(Note: Mom’s feeling much better. Thanks everybody for the kind words!)
Daytime television at the Palomar Medical Center in San Marcos, California isn’t very good.
I know this because I have spent the past week and a half here, watching as my mom recovered from a serious emergency surgery, and an even more serious and problematic recovery.
In between the morphine and the post-op complications and the chronic “A-Fib”, the one constant in room 412 has been the mounted television blaring all sorts of televised nonsense.
(Did you know there are seven different shows featuring a “retired” judge dispensing homespun justice? That’s a lot of justice.)
For days nothing seemed to raise my mom’s spirits beyond an almost, inaudible groan.
Nothing that is, except for the exploits of a certain WWII police detective in the South Coast of England who can’t drive.
“What You Both Need is a Jolly Good Murder”
Besides shopping, there’s nothing my mom loves more than British drawing-room mysteries.
And so when I found out I could route my computer into her hospital TV—thank God for aux cables—I decided to head to the library for some much needed diversion.
Problem was, she had seen most everything: Cadfael, Touch of Frost, Prime Suspect, Inspector Lewis, Agatha Christie…everything!, Luther, Dalziel and Pascoe, etc.
…an English series starring the wonderful Michael Kitchen as a widowed (and somewhat retired) chief constable who must oversee the many murders (and there are quite a few) that plague the town of Hastings during the years of the Second World War.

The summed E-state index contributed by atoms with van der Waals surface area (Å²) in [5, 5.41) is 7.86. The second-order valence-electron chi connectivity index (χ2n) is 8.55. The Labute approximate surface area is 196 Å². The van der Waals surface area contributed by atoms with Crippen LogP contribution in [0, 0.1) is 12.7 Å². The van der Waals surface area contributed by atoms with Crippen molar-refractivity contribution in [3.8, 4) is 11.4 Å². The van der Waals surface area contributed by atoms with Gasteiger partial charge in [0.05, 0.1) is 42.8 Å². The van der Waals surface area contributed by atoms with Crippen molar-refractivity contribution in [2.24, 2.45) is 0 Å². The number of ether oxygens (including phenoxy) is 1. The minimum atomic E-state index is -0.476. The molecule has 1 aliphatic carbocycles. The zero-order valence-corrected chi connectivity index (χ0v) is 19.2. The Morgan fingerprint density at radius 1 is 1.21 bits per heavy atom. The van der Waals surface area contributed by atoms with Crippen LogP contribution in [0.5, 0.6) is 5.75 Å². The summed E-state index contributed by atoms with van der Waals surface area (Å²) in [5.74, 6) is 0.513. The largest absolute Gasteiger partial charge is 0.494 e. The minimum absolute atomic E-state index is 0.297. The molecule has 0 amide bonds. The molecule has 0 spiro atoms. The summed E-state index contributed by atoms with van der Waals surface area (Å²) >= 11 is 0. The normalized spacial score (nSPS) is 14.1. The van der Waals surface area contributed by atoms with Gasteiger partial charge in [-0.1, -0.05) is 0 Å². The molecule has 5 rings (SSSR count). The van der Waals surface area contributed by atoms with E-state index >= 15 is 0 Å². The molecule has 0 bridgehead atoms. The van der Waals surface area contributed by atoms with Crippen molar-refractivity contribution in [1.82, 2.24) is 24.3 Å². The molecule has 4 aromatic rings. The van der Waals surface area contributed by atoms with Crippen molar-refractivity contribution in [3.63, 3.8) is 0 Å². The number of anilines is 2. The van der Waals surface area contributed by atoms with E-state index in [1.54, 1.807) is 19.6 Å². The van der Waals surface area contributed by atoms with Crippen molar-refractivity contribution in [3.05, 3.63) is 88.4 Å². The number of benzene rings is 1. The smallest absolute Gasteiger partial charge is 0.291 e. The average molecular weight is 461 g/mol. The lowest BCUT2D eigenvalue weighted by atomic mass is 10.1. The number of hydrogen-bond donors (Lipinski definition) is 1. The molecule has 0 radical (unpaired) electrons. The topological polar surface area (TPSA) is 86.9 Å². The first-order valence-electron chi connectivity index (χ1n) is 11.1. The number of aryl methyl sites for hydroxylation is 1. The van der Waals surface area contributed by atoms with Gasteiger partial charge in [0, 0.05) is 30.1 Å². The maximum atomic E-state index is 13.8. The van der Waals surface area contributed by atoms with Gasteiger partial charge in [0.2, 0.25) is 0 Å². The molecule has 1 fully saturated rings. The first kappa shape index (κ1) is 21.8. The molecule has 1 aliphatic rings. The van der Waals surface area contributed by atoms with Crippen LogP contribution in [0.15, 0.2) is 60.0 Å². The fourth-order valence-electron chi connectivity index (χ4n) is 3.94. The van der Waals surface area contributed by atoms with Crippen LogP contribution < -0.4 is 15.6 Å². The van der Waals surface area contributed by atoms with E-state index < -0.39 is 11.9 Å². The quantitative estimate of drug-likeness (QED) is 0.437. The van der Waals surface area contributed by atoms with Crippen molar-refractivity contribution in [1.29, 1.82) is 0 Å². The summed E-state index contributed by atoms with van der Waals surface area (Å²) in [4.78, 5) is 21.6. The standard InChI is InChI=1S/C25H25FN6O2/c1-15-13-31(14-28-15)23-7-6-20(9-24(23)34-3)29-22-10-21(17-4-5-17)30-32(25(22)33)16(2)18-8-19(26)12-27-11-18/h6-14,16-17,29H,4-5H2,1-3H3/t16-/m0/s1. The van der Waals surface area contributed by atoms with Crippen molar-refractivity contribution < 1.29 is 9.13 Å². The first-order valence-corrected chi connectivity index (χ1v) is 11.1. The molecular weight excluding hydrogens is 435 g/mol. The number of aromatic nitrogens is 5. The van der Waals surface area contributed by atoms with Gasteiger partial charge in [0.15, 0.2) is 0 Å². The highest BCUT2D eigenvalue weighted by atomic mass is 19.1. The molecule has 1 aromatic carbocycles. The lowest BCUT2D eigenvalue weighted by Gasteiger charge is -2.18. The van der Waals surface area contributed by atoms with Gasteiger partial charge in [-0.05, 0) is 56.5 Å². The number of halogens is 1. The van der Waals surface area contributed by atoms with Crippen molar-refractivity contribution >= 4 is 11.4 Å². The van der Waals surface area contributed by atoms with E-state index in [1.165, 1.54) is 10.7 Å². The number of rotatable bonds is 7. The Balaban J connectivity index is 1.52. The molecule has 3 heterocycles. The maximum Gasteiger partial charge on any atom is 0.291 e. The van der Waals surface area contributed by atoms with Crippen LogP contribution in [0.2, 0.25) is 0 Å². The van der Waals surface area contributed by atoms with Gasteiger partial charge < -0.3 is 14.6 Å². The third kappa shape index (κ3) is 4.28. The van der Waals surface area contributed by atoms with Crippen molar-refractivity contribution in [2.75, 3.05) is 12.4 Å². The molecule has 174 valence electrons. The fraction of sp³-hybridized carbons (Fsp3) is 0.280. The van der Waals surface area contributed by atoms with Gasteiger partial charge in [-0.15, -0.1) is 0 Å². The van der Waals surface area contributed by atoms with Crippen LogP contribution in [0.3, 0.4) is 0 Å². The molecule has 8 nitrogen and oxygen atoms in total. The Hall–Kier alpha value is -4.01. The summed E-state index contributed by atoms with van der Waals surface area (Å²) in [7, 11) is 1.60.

Perhaps it’s because it was a period piece; born in 1937, the Second World War would remind my mom of her childhood.
Or maybe it was the fact that it was something to watch besides game shows and Everyone Loves Raymond reruns.
But something about those characters. Something about that gray, overcast lanscape. Something about those freakishly frequent murders in that small English town that cut through the pain, the narcotics, and the fear of not knowing what the future holds to capture my mom’s imagination.
And when something captures our imagination, there’s not much that can stand in the way.
“Funny Thing About War, Christopher…”
So…what the hell does this have to do with your script?
I’m not claiming that Anthony Horowitz was trying to change the world when he created Foyle’s War; maybe he was just trying to pay off his castle in the Somerset countryside.
But he changed my mom’s world. And he certainly changed mine.
The power stories have isn’t just to entertain. Sometimes they can act as a balm for a broken heart.
A reminder that we have great power in us. (Even if it’s just the will to live.)
So next time you’re feeling frustrated by the writing process, or feeling blocked about what to write, or just figuring it’s okay to “take the night off” from writing…don’t.
We need your stories. More than you’ll ever know.
And someday, I hope to buy Mr. Horowitz buy a pint at his favorite public house. (I hope he’s a lager guy. That would be super cool.)
But until then, I’ll just have to show my thanks by encouraging the next crop of great young writers—that’s you!—to keep writing.
No matter what.